Like Brussels in today’s EU, Athens became a supercapital. But it made the mistake of trampling on
local rights. Athens mandated, for example, that major court cases be heard there rather than in the
allies’ home city-states such as Lesbos, Naxos or Miletus. Athenians also threw their weight around
abroad and bought up property that was supposed to be for locals only.
Allied elites burned with anger that makes today’s Brexit fever in the U.K.—in favor of Britain
leaving the EU—look like a sniffle. Therefore many of those allies threw in their lot with Athens’s
rival, Sparta, even though Sparta was an economic backwater.
Athens had given people an impossible choice: prosperity or freedom. In the end, all they got was
the more than quarter-century-long Peloponnesian War, the ancient Greek equivalent of our world
wars. The long struggle weakened all of Greece but especially Athens, which by 404 B.C. lost its
alliances, its ships and its prosperity.
Fast forward to today’s world. As in the past, Americans face a choice. We can erect trade barriers
and build walls—and stoke bad will among nations. Or we can continue on the road to peace and
prosperity by maximizing free trade in goods, ideas and people (vetted for national security) while
offering a plan to bring back prosperity for those in need without re-erecting trade barriers.
Our leaders need to make the case for the second path, clearly and fearlessly. In short, we need
smart, tough and responsible leadership. Otherwise, make way for Cleon—demagogues, nativists
and protectionists who risk stoking a new conflict. That could make the Peloponnesian War look
tame by comparison.
Mr. Strauss is a professor of history and classics at Cornell University.

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LAWRENCE KARCH 5ptssubscriberFeatured

1 minute ago
Drumpf would get along famously with Cleon since the Donald is on such good terms with Putin et
al. After all, Drumpf is one-third Know-Nothing, one-third Smoot-Hawley, one third John Birch,
and 100% autocratic. We need not mention being a fabulist.
So yeah, if we could channel Thucydides, he'd probably agree that Drumpf and Cleon are birds of a
feather or joined at the hip or whatever is the idiom used in ancient Greece for double trouble.
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Kurt John 5ptssubscriberFeatured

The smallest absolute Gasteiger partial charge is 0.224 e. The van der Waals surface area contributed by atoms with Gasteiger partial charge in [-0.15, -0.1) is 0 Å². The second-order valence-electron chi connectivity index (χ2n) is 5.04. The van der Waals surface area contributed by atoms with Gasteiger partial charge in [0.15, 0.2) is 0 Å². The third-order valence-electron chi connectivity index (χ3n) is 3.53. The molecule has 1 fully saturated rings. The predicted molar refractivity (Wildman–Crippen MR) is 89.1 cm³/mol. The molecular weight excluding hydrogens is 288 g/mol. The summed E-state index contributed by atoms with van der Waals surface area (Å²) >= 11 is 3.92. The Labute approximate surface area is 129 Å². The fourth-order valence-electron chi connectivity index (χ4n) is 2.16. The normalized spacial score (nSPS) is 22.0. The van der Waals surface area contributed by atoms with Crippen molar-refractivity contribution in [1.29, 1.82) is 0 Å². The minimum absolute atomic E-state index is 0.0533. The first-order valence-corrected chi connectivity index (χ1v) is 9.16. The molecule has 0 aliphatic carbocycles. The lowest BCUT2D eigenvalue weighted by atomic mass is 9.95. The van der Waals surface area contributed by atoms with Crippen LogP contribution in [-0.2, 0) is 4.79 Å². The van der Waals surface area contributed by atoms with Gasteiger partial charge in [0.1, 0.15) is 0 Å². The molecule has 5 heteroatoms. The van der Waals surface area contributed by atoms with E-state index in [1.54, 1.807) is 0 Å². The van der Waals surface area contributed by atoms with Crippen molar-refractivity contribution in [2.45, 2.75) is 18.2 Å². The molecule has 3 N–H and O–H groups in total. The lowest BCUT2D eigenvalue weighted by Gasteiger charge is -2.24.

16 minutes ago
Here is a conservative position on immigration:

America is the only country in the world where sovereignty is not determined by the soil you stand
but by the convictions of your heart. An American Immigrant who wants to stay in our country, who
wants citizenship in our country, and who wants to contribute to our country is already an
American. There are currently 6 billion people in this world and if all 6 billion want to be
Americans then I say we make them all American.

But, we also know that not everyone in this world wants to be American. We know there are people
who want the benefits of our country and not the responsibilities of our country. We know there are
people who want to cause harm to our country. And because of this, we must carefully offer full
citizenship, no longer allow dual citizenship, to a limited number to maintain a responsible
citizenship. We have a responsibility to ourselves and the world to make this the shining example
for the world.
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Kenneth Gimbel 5ptssubscriberFeatured

27 minutes ago
On the other hand, homosexuality was a popular pastime. The eternal question, was it to be war or
peace, guns or butter?
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hank grabois 5ptsuserFeatured

10 minutes ago
@Kenneth Gimbel

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VALENTIN TIRMAN 5ptssubscriberFeatured
35 minutes ago
Interesting article – comments, even more interesting.